While some of us listen to music to help us relax when trying to concentrate, a new study revealed that doing so could actually prevent us from remembering what we’re focusing. This is especially true for older people.
Simply put, listening to music can make us unfocused and forgetful. Researchers from Georgia Institute of Technology arrived at this conclusion after an experiment that involved challenging College-aged participants and older adults to listen to music while trying to remember names associated with faces.
The younger participants had no problems remembering names. Thus, listening to music didn’t affect their performance. However, older adults remembered 10% fewer names when listening to music. Note that this also applies to other background music or noise.
Through the experiment, the researchers wanted to test the effects of music and background noises on associative memory, which includes the ability to link and remember faces and names. They highlighted the fact that both music and background noises are part of everyday life. Thereby, their experiment intends to replicate real-life situations.
“Both age groups agreed that the music was distracting,” said Sarah Reaves, lead researcher and a psychology graduate from Georgia Institute of Technology. “But only the older adults struggled while it was playing in the background.”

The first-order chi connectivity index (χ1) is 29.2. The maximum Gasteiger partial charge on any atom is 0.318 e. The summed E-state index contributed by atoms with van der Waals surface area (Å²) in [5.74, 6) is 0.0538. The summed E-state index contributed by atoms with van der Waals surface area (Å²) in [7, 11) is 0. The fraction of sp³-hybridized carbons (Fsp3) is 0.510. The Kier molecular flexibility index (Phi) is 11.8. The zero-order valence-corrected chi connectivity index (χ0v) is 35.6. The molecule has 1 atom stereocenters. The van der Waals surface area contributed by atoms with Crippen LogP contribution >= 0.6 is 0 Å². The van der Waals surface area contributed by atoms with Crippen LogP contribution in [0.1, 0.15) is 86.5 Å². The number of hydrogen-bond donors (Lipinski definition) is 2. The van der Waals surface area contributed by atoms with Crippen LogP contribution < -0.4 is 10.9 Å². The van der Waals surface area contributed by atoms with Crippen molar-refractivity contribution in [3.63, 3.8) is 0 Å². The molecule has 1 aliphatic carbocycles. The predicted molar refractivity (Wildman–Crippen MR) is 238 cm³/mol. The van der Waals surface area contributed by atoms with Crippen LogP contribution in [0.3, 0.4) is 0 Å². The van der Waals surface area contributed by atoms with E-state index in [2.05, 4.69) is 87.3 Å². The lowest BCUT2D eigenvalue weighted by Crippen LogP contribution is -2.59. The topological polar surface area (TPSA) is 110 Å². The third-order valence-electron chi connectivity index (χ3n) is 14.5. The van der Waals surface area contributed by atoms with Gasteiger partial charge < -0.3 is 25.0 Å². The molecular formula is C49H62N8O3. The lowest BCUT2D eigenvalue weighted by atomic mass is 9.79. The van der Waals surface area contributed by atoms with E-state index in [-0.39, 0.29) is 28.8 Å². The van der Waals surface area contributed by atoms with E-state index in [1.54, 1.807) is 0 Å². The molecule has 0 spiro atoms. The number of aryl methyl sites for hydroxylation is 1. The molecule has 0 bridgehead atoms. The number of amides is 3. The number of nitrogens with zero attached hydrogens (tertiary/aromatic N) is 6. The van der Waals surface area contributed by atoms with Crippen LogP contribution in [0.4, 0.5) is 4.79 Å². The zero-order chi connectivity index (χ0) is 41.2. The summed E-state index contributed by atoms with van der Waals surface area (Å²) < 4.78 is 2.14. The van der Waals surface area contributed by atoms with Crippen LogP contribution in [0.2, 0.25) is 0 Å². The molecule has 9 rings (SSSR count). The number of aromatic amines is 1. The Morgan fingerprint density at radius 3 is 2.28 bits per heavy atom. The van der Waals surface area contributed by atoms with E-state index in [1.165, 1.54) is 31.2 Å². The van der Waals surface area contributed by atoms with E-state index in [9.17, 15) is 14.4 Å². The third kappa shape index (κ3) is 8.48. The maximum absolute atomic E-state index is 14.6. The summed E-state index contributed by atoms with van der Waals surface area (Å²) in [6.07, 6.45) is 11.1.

The researchers further linked the findings with the so-called cocktail party effect—a phenomenon that permits a person to focus his or her attention solely on one conversation even while surrounded by multiple conversations and other background noises.
“Older adults have trouble ignoring irrelevant noises and concentrating,” said Audrey Duarte, research advisor and head of Memory and Aging Lab at Georgia Institute of Technology. “Associative memory also declines with age. As we get older, it’s harder to remember what name went with a face or where a conversation took place.”
Nonetheless, the study has several implications on elderly care. For example, Reaves said employees and healthcare workers at assisted living centers should refrain from playing music during learning activities.
There are also other implications relating to productivity and day-to-day practicality. Reaves said, “Similarly, older adults who struggle to concentrate while meeting with co-workers at a coffee shop, for example, should schedule meetings in quieter locations. When people get lost while driving, it’s probably best to turn off the radio.”
Further details of the study are found in the article “Turn Off the Music! Music Impairs Visual Associative Memory Performance in Older Adults” published in The Gerontologist journal.